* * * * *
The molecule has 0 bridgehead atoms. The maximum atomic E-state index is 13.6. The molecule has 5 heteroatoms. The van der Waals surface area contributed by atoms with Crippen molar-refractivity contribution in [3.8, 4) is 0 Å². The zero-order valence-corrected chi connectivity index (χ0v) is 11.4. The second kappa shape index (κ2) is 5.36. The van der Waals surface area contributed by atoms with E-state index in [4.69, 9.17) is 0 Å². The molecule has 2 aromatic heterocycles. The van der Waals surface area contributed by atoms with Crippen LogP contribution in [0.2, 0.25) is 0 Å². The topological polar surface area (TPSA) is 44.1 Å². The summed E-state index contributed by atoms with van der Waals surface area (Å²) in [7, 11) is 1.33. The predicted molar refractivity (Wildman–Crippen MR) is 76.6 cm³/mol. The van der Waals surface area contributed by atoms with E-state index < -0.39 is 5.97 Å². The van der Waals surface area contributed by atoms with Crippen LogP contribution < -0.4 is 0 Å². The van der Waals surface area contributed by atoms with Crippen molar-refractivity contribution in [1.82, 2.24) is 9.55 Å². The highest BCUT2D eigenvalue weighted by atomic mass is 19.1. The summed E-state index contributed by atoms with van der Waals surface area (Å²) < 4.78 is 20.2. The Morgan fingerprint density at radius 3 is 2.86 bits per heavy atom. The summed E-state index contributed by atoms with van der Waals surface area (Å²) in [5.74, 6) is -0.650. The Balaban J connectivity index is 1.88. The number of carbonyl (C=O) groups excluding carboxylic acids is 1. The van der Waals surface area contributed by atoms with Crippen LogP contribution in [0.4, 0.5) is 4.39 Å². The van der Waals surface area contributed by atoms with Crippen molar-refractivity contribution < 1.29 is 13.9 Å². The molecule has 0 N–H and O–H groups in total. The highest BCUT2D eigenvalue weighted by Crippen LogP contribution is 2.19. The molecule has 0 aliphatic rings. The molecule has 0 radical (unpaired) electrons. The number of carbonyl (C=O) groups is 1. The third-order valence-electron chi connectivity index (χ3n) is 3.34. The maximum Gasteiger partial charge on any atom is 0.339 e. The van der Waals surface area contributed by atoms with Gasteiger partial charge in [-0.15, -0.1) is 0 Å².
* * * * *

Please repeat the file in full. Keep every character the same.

The molecule has 0 bridgehead atoms. The maximum atomic E-state index is 13.6. The molecule has 5 heteroatoms. The van der Waals surface area contributed by atoms with Crippen molar-refractivity contribution in [3.8, 4) is 0 Å². The zero-order valence-corrected chi connectivity index (χ0v) is 11.4. The second kappa shape index (κ2) is 5.36. The van der Waals surface area contributed by atoms with E-state index in [4.69, 9.17) is 0 Å². The molecule has 2 aromatic heterocycles. The van der Waals surface area contributed by atoms with Crippen LogP contribution in [0.2, 0.25) is 0 Å². The topological polar surface area (TPSA) is 44.1 Å². The summed E-state index contributed by atoms with van der Waals surface area (Å²) in [7, 11) is 1.33. The predicted molar refractivity (Wildman–Crippen MR) is 76.6 cm³/mol. The van der Waals surface area contributed by atoms with E-state index < -0.39 is 5.97 Å². The van der Waals surface area contributed by atoms with Crippen LogP contribution < -0.4 is 0 Å². The van der Waals surface area contributed by atoms with Crippen molar-refractivity contribution in [1.82, 2.24) is 9.55 Å². The highest BCUT2D eigenvalue weighted by atomic mass is 19.1. The summed E-state index contributed by atoms with van der Waals surface area (Å²) < 4.78 is 20.2. The Morgan fingerprint density at radius 3 is 2.86 bits per heavy atom. The summed E-state index contributed by atoms with van der Waals surface area (Å²) in [5.74, 6) is -0.650. The Balaban J connectivity index is 1.88. The number of carbonyl (C=O) groups excluding carboxylic acids is 1. The van der Waals surface area contributed by atoms with Crippen LogP contribution in [0.4, 0.5) is 4.39 Å². The van der Waals surface area contributed by atoms with Crippen molar-refractivity contribution < 1.29 is 13.9 Å². The molecule has 0 N–H and O–H groups in total. The highest BCUT2D eigenvalue weighted by Crippen LogP contribution is 2.19. The molecule has 0 aliphatic rings. The molecule has 0 radical (unpaired) electrons. The number of carbonyl (C=O) groups is 1. The third-order valence-electron chi connectivity index (χ3n) is 3.34. The maximum Gasteiger partial charge on any atom is 0.339 e. The van der Waals surface area contributed by atoms with Gasteiger partial charge in [-0.15, -0.1) is 0 Å².